Last week, two international mediators declared impasse and walked away from the conflicts they were assigned to mediate. In Lebanon, Saudi Foreign Minister Prince Saud al-Faisal attempted to mediate a serious conflict between Lebanese Prime Minister Saad al Hariri and Hezbollah. In the Ivory Coast, Kenyan prime minister Raila Odinga mediated the continuing crisis caused by the presidential election between Alassane Ouattara and Laurent Gbagbo.
These conflicts are complex and difficult problems. Nevertheless, the failure of these two mediations raises the question: Were these leaders qualified by knowledge, experience, and skill to mediate? Did they represent the very best that could be called to serve? Was it fair to them and to the parties to ask them to serve as mediators?
Mediation requires an entirely different skill set than diplomacy, including the ability to de-escalate high emotions, the ability to remain absolutely neutral and impartial, the ability to recognize and manage cognitive biases that interfere with clear decision-making, the ability to choose which form of negotiation or problem-solving is appropriate in the moment, and a host of other skills that only come with explicit training and deep experience. Would we rather have a mediator with thousands of mediations or just one or two or maybe no mediations serve in these types of conflicts?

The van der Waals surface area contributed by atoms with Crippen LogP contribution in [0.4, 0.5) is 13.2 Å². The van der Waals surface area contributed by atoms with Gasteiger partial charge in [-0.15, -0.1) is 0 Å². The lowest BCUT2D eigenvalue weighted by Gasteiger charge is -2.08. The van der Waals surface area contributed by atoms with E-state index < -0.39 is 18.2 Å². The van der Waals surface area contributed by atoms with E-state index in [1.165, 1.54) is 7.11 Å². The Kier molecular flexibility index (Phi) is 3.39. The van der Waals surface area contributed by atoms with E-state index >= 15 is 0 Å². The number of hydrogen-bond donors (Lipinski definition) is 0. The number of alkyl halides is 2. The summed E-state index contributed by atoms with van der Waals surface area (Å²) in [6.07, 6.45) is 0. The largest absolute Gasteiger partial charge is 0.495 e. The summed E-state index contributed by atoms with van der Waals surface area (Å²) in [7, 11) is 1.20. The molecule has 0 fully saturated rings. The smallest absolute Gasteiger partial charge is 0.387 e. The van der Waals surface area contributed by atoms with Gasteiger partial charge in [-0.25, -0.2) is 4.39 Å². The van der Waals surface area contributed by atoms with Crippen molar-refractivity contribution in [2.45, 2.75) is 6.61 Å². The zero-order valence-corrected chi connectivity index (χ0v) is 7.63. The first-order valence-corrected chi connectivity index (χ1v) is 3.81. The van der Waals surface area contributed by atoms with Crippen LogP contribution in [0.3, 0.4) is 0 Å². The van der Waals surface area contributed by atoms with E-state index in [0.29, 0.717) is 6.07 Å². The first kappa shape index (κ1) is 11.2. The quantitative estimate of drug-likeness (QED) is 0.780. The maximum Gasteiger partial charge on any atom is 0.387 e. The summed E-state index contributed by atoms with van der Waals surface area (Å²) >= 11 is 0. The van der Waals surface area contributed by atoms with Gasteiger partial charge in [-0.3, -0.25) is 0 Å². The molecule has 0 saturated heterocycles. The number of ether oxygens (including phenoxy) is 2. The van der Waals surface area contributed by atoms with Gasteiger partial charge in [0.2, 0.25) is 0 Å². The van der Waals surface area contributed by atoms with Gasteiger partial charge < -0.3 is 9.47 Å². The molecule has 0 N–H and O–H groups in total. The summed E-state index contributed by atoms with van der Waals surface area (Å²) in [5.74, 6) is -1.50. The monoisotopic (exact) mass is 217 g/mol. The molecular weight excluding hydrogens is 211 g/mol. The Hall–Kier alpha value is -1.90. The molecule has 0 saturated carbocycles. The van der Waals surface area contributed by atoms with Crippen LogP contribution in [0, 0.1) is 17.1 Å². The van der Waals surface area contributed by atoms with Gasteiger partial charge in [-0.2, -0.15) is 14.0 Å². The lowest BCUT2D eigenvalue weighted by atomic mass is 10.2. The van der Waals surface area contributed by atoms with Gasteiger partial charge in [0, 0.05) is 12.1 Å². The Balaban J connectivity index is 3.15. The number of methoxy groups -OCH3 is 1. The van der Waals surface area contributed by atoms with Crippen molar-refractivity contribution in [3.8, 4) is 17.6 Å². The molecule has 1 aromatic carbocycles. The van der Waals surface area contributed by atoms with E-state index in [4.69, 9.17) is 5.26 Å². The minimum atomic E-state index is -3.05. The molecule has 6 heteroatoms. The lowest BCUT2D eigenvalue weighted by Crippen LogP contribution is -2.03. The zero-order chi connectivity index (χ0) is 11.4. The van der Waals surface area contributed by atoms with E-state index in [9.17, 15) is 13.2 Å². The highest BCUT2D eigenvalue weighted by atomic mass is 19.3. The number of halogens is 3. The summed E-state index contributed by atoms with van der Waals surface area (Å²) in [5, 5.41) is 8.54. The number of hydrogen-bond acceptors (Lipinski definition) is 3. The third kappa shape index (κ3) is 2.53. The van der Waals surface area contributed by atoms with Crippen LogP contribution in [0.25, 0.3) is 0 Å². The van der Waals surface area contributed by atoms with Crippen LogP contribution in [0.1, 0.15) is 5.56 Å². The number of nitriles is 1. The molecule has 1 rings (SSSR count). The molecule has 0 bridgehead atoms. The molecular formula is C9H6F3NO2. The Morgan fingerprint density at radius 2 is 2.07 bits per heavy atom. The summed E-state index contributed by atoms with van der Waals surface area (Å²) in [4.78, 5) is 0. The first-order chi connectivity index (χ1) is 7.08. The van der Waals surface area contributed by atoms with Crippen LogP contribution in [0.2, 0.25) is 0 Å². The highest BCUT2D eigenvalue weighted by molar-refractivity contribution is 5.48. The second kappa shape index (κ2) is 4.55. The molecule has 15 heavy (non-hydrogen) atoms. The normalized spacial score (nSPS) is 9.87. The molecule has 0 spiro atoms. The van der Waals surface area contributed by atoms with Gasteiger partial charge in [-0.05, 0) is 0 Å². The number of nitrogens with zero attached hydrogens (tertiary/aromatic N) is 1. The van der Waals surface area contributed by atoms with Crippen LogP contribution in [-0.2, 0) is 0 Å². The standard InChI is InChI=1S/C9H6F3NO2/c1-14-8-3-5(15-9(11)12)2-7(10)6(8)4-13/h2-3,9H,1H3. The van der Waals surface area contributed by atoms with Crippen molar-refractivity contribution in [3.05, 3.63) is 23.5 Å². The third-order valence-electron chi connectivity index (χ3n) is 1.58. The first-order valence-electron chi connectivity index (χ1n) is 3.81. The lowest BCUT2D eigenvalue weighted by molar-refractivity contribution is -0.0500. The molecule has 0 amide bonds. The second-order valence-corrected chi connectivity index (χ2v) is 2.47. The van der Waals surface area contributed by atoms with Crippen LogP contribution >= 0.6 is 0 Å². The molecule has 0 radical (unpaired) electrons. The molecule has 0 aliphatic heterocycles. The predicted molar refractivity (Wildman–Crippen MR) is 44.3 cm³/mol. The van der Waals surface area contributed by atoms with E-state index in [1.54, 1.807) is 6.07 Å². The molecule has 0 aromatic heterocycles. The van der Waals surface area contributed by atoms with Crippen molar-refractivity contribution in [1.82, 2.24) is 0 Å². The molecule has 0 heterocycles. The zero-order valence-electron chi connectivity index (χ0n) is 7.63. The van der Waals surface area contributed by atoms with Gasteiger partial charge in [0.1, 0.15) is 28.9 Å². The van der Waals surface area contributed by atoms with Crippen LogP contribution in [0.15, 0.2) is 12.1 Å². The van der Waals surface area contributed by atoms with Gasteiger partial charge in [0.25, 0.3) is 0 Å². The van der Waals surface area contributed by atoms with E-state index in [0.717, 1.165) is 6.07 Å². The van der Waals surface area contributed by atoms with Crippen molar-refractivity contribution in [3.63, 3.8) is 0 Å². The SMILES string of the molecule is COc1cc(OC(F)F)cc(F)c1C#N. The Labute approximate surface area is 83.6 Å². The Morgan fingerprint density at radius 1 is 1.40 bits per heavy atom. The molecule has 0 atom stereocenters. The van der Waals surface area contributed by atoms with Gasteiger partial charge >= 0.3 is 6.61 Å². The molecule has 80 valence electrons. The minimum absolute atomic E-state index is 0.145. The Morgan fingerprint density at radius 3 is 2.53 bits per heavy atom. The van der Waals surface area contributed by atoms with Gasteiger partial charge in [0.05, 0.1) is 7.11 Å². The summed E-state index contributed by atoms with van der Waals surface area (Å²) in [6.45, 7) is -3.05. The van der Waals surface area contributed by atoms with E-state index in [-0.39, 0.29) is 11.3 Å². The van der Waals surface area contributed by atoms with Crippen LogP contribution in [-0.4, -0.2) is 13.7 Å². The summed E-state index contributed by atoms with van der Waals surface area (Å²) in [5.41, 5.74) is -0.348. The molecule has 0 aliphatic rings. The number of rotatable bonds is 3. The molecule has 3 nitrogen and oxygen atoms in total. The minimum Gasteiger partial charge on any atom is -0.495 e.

The Lebanese Mediation
The gist of the conflict in Lebanon began with the assassination of former prime minister Rafic Hariri on February 14, 2005. On December 13, 2005, the Lebanese government requested the United Nations to establish a tribunal to try those allegedly responsible for the attack. Pursuant to Security Council resolution 1664 (2006), the United Nations and Lebanon negotiated an agreement on the establishment of the Special Tribunal for Lebanon. The Tribunal is close to issuing indictments for the murder of the former prime minister, and Hezbollah is likely to be indicted.